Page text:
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(1)

WEN-CHINGLIEN

Department of Mathematics National Cheng Kung University

2009

(2)

## Ch11: Differentiability on R

n

### 11.1: Partial Derivatives and Partial Integrals

Notation:

(1) E1× E2× . . . × En

:= {(x1,x2, . . . ,xn) :xj ∈ Ej, for j = 1, . . . , n}

(2) The partial derivative fxj exists at a pointa if and only if the limit

∂f

∂xj

(a) = lim

h→0

f (a + hej) −f (a) h

exists.

(3)

fxjxk := ∂2f

∂xk∂xj

:= ∂

∂xk

 ∂f

∂xj

 .

(3)

Let V be a nonempty, open subset ofRn, let f : V →Rm, and let p ∈N.

(i) f is said to be Cp on V if and only if each partial derivative of f of order k ≤ p exists and is continuous on V .

(ii) f is said to be Con V if and only if f is Cp on V for all p ∈N.

(4)

Theorem (11.2)

Suppose that V is open inR2, that (a, b) ∈ V , and that f : V →R. If f is C1on V , and if one of the mixed second partial derivatives of f exists on V and is continuous at the point (a, b), then the other mixed second partial derivative exists at (a, b) and

2f

∂y ∂x(a, b) = ∂2f

∂x ∂y(a, b).

Note: These hypotheses are met if f ∈ C2(H).

(5)

Suppose that fyx exists on V and is continuous at the point (a, b). Consider ∆(h, k ) := f (a + h, b + k ) − f (a + h, b)

−f (a, b + k ) + f (a, b), define for |h|, |k | < r /√

2, where r > 0 is so small that Br(a, b) ⊂ V .Apply the Mean Value Theorem twice to choose scalars s, t ∈ (0, 1) such that

∆(h, k ) = k∂f

∂y(a + h, b + tk ) − k ∂f

∂y(a, b + tk )

=hk ∂f2

∂x ∂y(a + sh, b + tk ).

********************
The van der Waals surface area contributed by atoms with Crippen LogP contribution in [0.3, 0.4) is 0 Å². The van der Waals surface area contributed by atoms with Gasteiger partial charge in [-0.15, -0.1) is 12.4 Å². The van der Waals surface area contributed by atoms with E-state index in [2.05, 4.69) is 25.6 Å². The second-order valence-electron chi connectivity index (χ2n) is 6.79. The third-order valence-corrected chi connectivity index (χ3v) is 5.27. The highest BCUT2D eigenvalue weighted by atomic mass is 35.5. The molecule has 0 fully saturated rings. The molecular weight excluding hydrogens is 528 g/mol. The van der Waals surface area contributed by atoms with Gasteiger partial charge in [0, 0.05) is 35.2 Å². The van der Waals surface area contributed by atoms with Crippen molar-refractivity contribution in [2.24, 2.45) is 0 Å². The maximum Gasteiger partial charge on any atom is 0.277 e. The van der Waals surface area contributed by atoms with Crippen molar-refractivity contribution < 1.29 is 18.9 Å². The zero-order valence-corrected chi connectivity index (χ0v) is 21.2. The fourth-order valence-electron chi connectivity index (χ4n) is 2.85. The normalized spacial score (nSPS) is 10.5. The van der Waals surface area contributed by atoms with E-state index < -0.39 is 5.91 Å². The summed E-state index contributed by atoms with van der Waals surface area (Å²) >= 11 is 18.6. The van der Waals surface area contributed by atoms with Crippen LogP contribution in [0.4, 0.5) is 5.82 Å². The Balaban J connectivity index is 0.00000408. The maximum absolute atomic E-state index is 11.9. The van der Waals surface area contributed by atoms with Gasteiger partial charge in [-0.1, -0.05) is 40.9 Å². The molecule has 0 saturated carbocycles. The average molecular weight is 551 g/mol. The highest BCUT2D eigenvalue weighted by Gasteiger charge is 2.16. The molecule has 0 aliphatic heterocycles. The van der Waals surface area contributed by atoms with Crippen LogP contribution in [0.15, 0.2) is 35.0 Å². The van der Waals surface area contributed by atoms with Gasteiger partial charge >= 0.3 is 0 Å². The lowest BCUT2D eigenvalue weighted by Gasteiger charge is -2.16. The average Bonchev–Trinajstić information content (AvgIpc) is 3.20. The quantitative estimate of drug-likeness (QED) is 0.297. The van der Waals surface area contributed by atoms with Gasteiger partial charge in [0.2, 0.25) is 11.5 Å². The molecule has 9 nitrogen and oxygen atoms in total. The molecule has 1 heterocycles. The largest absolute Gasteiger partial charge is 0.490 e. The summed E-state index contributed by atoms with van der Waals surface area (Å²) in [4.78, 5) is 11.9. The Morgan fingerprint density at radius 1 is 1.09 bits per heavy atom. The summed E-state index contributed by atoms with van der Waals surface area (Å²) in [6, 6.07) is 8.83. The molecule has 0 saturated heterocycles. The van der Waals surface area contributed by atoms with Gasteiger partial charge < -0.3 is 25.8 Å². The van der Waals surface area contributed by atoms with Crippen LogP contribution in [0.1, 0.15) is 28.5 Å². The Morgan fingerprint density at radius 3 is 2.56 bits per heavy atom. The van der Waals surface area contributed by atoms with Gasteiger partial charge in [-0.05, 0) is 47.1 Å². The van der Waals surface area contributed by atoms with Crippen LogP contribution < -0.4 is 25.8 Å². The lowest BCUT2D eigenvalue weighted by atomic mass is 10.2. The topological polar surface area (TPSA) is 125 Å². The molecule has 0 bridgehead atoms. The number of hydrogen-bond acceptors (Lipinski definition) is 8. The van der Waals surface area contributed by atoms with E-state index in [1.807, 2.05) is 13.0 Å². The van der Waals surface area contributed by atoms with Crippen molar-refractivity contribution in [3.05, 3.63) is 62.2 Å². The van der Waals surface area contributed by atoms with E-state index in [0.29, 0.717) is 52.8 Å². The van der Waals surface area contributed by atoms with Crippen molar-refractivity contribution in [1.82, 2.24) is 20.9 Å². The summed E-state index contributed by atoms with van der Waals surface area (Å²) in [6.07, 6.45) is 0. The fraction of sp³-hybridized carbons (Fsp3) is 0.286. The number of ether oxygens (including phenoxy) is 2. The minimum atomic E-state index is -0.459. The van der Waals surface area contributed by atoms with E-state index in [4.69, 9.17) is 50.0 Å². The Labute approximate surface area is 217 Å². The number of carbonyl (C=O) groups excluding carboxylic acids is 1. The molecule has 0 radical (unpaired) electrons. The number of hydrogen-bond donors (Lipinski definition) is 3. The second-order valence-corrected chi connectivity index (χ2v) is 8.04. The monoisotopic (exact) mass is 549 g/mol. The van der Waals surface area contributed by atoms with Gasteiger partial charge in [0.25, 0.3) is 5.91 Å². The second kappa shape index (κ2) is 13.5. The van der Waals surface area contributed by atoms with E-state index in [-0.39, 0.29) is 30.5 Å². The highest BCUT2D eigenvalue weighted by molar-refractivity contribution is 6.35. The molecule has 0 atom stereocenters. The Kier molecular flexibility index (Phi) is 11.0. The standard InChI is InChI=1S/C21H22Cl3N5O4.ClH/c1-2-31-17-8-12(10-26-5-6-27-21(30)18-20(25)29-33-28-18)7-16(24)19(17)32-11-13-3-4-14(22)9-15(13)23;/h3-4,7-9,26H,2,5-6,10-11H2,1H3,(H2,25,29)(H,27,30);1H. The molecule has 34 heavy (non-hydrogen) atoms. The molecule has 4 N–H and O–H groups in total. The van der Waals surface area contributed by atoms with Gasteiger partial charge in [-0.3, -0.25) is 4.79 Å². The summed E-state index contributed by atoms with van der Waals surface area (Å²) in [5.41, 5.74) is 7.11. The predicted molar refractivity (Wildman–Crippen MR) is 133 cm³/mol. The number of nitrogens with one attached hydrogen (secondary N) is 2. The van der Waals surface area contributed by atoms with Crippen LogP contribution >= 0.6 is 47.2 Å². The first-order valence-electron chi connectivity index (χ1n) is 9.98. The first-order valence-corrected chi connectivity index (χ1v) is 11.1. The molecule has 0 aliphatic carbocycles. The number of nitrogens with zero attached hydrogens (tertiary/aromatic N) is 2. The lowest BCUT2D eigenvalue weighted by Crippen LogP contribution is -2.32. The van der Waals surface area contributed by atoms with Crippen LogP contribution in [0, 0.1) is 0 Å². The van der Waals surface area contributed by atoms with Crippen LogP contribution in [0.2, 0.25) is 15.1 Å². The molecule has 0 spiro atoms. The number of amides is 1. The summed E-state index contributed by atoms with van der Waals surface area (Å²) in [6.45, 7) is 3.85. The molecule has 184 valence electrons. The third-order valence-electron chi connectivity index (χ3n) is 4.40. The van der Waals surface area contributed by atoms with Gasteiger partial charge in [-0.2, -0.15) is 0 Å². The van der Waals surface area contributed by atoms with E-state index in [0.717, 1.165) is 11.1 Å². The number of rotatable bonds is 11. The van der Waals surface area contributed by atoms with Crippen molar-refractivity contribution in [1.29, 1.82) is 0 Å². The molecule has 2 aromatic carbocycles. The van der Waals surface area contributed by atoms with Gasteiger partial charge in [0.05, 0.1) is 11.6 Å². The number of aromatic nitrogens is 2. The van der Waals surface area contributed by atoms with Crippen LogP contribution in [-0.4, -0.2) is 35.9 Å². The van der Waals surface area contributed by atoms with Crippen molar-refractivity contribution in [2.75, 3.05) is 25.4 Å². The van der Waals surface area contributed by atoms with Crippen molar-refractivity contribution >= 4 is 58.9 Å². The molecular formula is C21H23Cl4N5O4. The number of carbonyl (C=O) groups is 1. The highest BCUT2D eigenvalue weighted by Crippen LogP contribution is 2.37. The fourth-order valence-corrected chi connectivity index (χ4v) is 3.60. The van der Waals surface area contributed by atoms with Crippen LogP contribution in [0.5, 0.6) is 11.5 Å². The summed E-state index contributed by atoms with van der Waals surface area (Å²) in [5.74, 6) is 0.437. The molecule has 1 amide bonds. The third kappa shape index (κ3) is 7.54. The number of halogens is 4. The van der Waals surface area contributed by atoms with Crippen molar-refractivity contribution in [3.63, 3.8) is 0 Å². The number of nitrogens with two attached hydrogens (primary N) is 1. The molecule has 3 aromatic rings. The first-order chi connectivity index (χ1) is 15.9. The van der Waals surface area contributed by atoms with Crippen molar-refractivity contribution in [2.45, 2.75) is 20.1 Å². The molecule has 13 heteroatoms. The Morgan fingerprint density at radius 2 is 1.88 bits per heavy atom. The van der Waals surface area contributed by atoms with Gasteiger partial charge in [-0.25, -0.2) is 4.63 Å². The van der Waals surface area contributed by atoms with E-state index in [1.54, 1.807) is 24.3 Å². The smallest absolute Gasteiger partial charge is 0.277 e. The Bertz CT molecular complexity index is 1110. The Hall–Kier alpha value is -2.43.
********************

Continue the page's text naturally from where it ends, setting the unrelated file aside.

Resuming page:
Since this last mixed partial derivative is continuous at the point (a, b), we have

(1) lim lim ∆(h, k )

= ∂2f

(a, b).

(6)

Proof.

Suppose that fyx exists on V and is continuous at the point (a, b). Consider ∆(h, k ) := f (a + h, b + k ) − f (a + h, b)

−f (a, b + k ) + f (a, b),define for |h|, |k | < r /√

2, where r > 0 is so small that Br(a, b) ⊂ V . Apply the Mean Value Theorem twice to choose scalars s, t ∈ (0, 1) such that

∆(h, k ) = k∂f

∂y(a + h, b + tk ) − k ∂f

∂y(a, b + tk )

=hk ∂f2

∂x ∂y(a + sh, b + tk ).

Since this last mixed partial derivative is continuous at the point (a, b), we have

(1) lim

k →0lim

h→0

∆(h, k )

hk = ∂2f

∂x ∂y(a, b).

(7)

Suppose that fyx exists on V and is continuous at the point (a, b). Consider ∆(h, k ) := f (a + h, b + k ) − f (a + h, b)

−f (a, b + k ) + f (a, b), define for |h|, |k | < r /√

2, where r > 0 is so small that Br(a, b) ⊂ V .Apply the Mean Value Theorem twice to choose scalars s, t ∈ (0, 1) such that

∆(h, k ) = k∂f

∂y(a + h, b + tk ) − k ∂f

∂y(a, b + tk )

=hk ∂f2

∂x ∂y(a + sh, b + tk ).

Since this last mixed partial derivative is continuous at the point (a, b), we have

(1) lim lim ∆(h, k )

= ∂2f

(a, b).

(8)

Proof.

Suppose that fyx exists on V and is continuous at the point (a, b). Consider ∆(h, k ) := f (a + h, b + k ) − f (a + h, b)